Using a Goblin King's corpse like a giant hamster ball is just a normal day in surreal RPG Hardland

There's a swarm of bees constantly circling the wooden bucket I'm using as a helmet. I've placed a talking pumpkin into an outhouse toilet and it's translating the poop it digests into local gossip. I've killed an enormous, naked goblin king, climbed inside its corpse, and used it like a giant hamster ball to roll around town. I tried feeding a massive birthday cake to a sacrificial altar after meeting some aliens named "Throat" and "Womb" in a well. To level up I need to devour raw goblin hearts, a fact I learned from a dream.

I have no earthly clue what's going on in fantasy RPG Hardland. Really, no idea. It's a weird and beautiful RPG, one I first played in Early Access back in 2015, and it was weird then too. At the time it was so early into Early Access the only thing I found to occupy myself was lifting various items over my head. Hardland finally left Early Access this week, and I dove right back in. 

The full release of Hardland still feels a bit rough around the edges (and you can't lift nearly as much stuff over your head, disappointingly), but it's only gotten weirder and more beautiful over the years. I'm having a great time trying to slowly figure it out.

Hardland's fantasy world is filled with goblins and ghouls and skeletons and wizards and elves. As for me, I'm... human? I'm not even sure. There are other humans much smaller than me, plenty the same size as me, some a bit bigger, and some much, much bigger. Honestly, I don't know what I am. Is 'Moderately Baffled Adventurer' a race?

I can't tell you how many quests I'm on because there's no quest log. People say things sometimes, like that they've lost a fork. An hour later I'll run into someone else who mentions the fork. I've completed a handful of little quests without even knowing they were quests and I'm sure I've forgotten about twice as many in passing. The most straightforward thing that happened was that a wizard told me his hat blew off, I found it in a tree, brought it back, and he offered to pay me for my trouble.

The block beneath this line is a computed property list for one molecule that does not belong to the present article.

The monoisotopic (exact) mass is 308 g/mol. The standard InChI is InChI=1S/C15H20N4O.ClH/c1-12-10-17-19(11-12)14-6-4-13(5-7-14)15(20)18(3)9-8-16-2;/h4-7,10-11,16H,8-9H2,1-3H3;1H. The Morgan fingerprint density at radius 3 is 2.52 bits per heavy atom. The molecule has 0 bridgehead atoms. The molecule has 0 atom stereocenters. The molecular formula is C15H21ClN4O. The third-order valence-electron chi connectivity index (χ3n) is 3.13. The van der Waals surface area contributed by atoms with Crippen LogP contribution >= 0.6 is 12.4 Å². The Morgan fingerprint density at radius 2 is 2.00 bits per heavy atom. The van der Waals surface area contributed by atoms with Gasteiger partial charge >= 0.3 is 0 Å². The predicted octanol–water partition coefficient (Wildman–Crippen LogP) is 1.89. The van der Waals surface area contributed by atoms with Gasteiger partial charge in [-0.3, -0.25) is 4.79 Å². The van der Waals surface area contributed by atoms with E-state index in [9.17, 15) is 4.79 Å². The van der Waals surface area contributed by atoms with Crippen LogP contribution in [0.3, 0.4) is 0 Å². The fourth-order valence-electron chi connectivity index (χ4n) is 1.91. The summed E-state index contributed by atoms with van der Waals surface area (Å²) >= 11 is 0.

Everything else feels far more convoluted and surreal than that. The most interesting thing I've come across—it has to do with the altar and aliens I mentioned—was in a distant corner of the map I only found by shoving my way through a gap in some trees that barely looked like a passable entryway. You could play Hardland for ages and never see it because no one ever tells you where to go or what to do. One guy asked me to steal something for him from another character, but didn't tell me where to find that character. Hours later, I still haven't found him, and now I've forgotten his name so even if I do find him, I won't know he's the guy I should steal from. If you play Hardland, I'd really suggest taking notes.

Each time you save your game at a campfire, you have a little dream that is expressed in text. "Ten skulls sit in a row. Their skin regrows. You can't strip it fast enough. You rip and rip." Or, "A bell rings. You step forward. You are waiting in a line. Another bell rings. Another bells rings."

Like real dreams, maybe they mean nothing, or maybe they sort of mean something. I'm not sure.